Despite making up 50% of the world’s refugees and migrants, gender is rarely considered as part of the challenge for displaced women. Mina Jaf, Founder & director of Women Refugee Route, says that the realities of a woman’s experience as a refugee or migrant must be recognised and integrated into policy making.
Women make up half of displaced people around the world. Yet, policy and practice in the area of displacement and migration are often gender-blind. On the one hand, the approach of treating men and women identically tends to overlook important gender considerations, such as putting in place “basic health services” within a refugee camp, which include access to a general practitioner, but do not include access to sanitary products, a female doctor, nor a gynaecologist. On the other hand, “inclusive approaches” tend to imply that women are vulnerable, dependent beings, along with minors and the elderly. At Women Refugee Route (WRR), we believe there is a middle way that applies a gender perspective without degrading women and additionally recognises the skills, capacities and identities of women in a refugee situation.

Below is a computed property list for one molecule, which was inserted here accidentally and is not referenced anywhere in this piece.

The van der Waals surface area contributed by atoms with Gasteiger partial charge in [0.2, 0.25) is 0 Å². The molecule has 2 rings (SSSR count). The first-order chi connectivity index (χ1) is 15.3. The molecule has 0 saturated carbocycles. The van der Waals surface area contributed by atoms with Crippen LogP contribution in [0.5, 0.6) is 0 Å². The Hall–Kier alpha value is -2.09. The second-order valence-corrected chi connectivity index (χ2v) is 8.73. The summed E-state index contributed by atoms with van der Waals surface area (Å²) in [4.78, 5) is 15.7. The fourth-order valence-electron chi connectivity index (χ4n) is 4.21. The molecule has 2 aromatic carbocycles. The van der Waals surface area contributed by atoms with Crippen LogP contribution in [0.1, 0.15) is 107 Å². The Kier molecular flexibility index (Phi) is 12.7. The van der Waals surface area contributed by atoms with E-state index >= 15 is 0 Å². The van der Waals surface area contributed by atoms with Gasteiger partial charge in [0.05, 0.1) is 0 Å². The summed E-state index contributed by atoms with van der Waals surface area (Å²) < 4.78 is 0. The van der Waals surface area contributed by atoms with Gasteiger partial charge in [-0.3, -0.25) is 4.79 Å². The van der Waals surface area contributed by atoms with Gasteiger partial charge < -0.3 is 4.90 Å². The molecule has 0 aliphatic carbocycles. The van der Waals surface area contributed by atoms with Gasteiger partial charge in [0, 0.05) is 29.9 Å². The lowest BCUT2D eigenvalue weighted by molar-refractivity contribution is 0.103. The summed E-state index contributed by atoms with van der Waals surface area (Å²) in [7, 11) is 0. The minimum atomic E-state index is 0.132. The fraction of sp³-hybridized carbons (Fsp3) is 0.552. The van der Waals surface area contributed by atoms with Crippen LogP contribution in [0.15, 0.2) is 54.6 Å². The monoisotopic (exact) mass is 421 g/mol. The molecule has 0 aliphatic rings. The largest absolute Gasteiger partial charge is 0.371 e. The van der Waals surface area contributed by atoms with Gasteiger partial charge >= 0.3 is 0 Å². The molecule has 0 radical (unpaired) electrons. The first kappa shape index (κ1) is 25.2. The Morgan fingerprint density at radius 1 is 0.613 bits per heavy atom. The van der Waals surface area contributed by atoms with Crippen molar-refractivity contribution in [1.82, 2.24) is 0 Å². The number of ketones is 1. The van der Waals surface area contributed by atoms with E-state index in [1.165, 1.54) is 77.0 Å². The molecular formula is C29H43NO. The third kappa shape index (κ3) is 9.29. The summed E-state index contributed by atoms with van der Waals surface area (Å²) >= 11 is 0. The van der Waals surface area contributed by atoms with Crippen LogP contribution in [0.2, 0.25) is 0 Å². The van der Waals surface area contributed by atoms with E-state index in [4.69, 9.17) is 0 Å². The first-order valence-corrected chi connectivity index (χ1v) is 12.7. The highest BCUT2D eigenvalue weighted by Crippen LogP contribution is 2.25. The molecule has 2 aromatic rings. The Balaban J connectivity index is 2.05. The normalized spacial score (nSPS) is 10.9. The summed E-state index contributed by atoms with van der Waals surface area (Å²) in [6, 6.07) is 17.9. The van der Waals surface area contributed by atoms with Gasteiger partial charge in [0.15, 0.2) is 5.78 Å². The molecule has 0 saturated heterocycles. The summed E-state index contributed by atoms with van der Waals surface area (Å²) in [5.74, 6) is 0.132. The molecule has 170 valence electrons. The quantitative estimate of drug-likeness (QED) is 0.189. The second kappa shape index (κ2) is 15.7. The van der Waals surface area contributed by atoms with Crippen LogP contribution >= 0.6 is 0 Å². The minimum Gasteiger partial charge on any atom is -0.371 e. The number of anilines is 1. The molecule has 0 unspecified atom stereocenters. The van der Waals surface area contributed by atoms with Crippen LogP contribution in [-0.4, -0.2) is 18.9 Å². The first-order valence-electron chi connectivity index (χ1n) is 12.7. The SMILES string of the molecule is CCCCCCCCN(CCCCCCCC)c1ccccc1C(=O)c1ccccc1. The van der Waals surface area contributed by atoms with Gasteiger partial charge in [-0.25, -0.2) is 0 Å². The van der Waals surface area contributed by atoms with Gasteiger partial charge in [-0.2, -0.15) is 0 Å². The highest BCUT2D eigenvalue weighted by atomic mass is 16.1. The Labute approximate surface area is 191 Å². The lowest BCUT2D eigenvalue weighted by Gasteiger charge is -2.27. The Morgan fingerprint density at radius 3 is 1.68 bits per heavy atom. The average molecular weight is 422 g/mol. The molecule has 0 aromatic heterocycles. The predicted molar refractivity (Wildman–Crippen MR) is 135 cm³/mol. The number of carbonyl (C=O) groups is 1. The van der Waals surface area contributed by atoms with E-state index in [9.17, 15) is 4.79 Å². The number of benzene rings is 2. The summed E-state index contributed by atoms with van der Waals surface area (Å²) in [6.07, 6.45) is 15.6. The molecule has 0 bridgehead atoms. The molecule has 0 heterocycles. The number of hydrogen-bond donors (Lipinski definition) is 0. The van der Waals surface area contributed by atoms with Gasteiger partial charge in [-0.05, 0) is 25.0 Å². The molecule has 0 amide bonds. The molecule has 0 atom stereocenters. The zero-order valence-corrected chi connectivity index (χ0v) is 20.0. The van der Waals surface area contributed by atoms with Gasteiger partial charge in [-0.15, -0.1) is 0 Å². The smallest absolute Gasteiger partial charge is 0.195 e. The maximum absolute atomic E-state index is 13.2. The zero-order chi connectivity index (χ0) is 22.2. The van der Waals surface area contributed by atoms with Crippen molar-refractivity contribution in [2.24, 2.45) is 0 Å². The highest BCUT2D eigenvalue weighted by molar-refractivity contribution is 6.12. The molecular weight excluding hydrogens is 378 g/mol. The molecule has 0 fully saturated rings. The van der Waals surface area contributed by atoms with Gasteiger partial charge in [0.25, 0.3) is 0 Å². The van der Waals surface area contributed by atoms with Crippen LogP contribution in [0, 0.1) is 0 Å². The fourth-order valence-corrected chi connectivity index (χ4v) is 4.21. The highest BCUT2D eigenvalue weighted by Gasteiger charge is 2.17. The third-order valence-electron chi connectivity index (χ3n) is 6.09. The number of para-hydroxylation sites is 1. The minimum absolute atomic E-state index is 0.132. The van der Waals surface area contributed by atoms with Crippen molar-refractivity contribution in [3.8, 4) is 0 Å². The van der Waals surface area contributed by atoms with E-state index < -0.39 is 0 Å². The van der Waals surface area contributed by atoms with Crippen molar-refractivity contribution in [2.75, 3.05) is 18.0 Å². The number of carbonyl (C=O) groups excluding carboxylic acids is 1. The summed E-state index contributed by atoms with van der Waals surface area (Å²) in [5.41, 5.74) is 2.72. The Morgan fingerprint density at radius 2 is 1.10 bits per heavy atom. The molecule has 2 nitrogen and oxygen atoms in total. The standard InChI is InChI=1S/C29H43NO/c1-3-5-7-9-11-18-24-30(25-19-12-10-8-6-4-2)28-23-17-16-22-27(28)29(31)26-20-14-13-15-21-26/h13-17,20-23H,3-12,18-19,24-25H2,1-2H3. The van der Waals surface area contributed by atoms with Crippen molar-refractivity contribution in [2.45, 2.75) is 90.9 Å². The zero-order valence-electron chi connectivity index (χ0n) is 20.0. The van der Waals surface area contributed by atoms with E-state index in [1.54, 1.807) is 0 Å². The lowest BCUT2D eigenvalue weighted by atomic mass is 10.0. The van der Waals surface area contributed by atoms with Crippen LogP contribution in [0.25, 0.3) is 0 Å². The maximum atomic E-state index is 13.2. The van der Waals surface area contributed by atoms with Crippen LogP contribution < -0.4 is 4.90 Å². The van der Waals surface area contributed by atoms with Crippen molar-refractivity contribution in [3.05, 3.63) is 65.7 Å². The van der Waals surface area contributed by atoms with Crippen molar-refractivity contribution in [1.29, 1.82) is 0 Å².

What is the impact of a “gender-blind” approach? Firstly, it can be seen in the lack of gender-segregated data on displaced people and migrants. An example is this infographic published by the European Commission at the occasion of International Refugee Day in 2013, in which women are presented as part of one category together with children and the elderly.
Secondly, the Refugee Convention of 1951 does not explicitly state that a person may seek asylum because they have faced persecution because of their gender. Today, legal systems in Europe and around the world are still inconsistent when it comes to recognising gender-based refugee claims. For example, Belgium has a list of safe countries, which does not include gender specific differences, and it routes asylum-seekers from these through an accelerated procedure, while France and the UK have gender-specific differences in their lists of safe countries – for some, the country may be safe for men but not for women.